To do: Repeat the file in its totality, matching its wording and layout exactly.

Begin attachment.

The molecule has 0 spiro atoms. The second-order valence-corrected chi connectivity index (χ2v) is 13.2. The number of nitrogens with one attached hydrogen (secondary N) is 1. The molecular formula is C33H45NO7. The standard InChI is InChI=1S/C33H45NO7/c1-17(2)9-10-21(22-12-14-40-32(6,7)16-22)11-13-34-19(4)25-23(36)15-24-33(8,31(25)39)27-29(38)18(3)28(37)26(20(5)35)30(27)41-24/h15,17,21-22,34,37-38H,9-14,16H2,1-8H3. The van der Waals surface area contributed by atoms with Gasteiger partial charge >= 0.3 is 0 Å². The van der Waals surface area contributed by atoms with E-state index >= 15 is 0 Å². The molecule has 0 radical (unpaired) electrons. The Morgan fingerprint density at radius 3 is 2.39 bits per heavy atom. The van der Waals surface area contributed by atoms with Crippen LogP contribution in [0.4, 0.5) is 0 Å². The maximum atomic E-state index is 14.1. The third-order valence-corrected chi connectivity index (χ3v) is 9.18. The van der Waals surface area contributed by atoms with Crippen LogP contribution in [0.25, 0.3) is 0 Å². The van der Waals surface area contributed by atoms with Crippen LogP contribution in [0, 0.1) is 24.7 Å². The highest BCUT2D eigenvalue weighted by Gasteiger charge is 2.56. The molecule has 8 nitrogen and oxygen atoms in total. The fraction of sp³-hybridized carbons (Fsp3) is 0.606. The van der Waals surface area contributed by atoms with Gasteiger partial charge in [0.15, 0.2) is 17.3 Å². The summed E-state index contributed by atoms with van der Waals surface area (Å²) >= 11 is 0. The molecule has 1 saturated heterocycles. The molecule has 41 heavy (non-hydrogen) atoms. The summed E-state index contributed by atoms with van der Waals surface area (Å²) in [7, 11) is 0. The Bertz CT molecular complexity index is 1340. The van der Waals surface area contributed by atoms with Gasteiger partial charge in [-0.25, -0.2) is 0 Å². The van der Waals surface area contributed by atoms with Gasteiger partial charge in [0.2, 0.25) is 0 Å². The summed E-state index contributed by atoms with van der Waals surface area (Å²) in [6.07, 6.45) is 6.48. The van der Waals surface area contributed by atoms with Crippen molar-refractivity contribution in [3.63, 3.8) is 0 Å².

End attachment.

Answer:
The molecule has 0 spiro atoms. The second-order valence-corrected chi connectivity index (χ2v) is 13.2. The number of nitrogens with one attached hydrogen (secondary N) is 1. The molecular formula is C33H45NO7. The standard InChI is InChI=1S/C33H45NO7/c1-17(2)9-10-21(22-12-14-40-32(6,7)16-22)11-13-34-19(4)25-23(36)15-24-33(8,31(25)39)27-29(38)18(3)28(37)26(20(5)35)30(27)41-24/h15,17,21-22,34,37-38H,9-14,16H2,1-8H3. The van der Waals surface area contributed by atoms with Gasteiger partial charge >= 0.3 is 0 Å². The van der Waals surface area contributed by atoms with E-state index >= 15 is 0 Å². The molecule has 0 radical (unpaired) electrons. The Morgan fingerprint density at radius 3 is 2.39 bits per heavy atom. The van der Waals surface area contributed by atoms with Crippen LogP contribution in [0.4, 0.5) is 0 Å². The maximum atomic E-state index is 14.1. The third-order valence-corrected chi connectivity index (χ3v) is 9.18. The van der Waals surface area contributed by atoms with Crippen LogP contribution in [0.25, 0.3) is 0 Å². The van der Waals surface area contributed by atoms with Crippen LogP contribution in [0, 0.1) is 24.7 Å². The highest BCUT2D eigenvalue weighted by Gasteiger charge is 2.56. The molecule has 8 nitrogen and oxygen atoms in total. The fraction of sp³-hybridized carbons (Fsp3) is 0.606. The van der Waals surface area contributed by atoms with Gasteiger partial charge in [0.15, 0.2) is 17.3 Å². The summed E-state index contributed by atoms with van der Waals surface area (Å²) >= 11 is 0. The molecule has 1 saturated heterocycles. The molecule has 41 heavy (non-hydrogen) atoms. The summed E-state index contributed by atoms with van der Waals surface area (Å²) in [7, 11) is 0. The Bertz CT molecular complexity index is 1340. The van der Waals surface area contributed by atoms with Gasteiger partial charge in [-0.25, -0.2) is 0 Å². The van der Waals surface area contributed by atoms with Gasteiger partial charge in [0.2, 0.25) is 0 Å². The summed E-state index contributed by atoms with van der Waals surface area (Å²) in [6.07, 6.45) is 6.48. The van der Waals surface area contributed by atoms with Crippen molar-refractivity contribution in [3.63, 3.8) is 0 Å².